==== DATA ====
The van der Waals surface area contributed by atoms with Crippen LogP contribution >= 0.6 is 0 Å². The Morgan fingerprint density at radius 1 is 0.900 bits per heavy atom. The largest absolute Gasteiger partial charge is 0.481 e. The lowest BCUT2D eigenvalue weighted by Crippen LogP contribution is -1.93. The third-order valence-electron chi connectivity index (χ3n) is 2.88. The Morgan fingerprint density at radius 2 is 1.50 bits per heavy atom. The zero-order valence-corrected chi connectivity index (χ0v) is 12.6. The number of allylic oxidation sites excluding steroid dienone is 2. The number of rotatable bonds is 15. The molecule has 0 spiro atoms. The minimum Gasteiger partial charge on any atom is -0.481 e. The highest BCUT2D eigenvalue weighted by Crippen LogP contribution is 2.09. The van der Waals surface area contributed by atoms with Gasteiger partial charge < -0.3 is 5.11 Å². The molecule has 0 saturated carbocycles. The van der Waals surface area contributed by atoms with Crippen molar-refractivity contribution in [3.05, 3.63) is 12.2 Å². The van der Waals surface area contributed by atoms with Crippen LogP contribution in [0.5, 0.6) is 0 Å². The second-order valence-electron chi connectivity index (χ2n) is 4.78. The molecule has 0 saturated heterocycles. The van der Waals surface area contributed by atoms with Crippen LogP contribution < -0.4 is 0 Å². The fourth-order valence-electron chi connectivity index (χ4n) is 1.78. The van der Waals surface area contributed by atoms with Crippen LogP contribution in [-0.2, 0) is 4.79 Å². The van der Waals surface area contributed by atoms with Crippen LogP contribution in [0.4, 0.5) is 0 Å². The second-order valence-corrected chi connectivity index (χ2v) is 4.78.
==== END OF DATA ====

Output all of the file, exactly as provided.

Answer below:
The van der Waals surface area contributed by atoms with Crippen LogP contribution >= 0.6 is 0 Å². The Morgan fingerprint density at radius 1 is 0.900 bits per heavy atom. The largest absolute Gasteiger partial charge is 0.481 e. The lowest BCUT2D eigenvalue weighted by Crippen LogP contribution is -1.93. The third-order valence-electron chi connectivity index (χ3n) is 2.88. The Morgan fingerprint density at radius 2 is 1.50 bits per heavy atom. The zero-order valence-corrected chi connectivity index (χ0v) is 12.6. The number of allylic oxidation sites excluding steroid dienone is 2. The number of rotatable bonds is 15. The molecule has 0 spiro atoms. The minimum Gasteiger partial charge on any atom is -0.481 e. The highest BCUT2D eigenvalue weighted by Crippen LogP contribution is 2.09. The van der Waals surface area contributed by atoms with Gasteiger partial charge < -0.3 is 5.11 Å². The molecule has 0 saturated carbocycles. The van der Waals surface area contributed by atoms with Crippen molar-refractivity contribution in [3.05, 3.63) is 12.2 Å². The van der Waals surface area contributed by atoms with Crippen LogP contribution in [0.5, 0.6) is 0 Å². The second-order valence-electron chi connectivity index (χ2n) is 4.78. The molecule has 0 saturated heterocycles. The van der Waals surface area contributed by atoms with Crippen LogP contribution < -0.4 is 0 Å². The fourth-order valence-electron chi connectivity index (χ4n) is 1.78. The van der Waals surface area contributed by atoms with Crippen LogP contribution in [-0.2, 0) is 4.79 Å². The van der Waals surface area contributed by atoms with Crippen LogP contribution in [0.4, 0.5) is 0 Å². The second-order valence-corrected chi connectivity index (χ2v) is 4.78.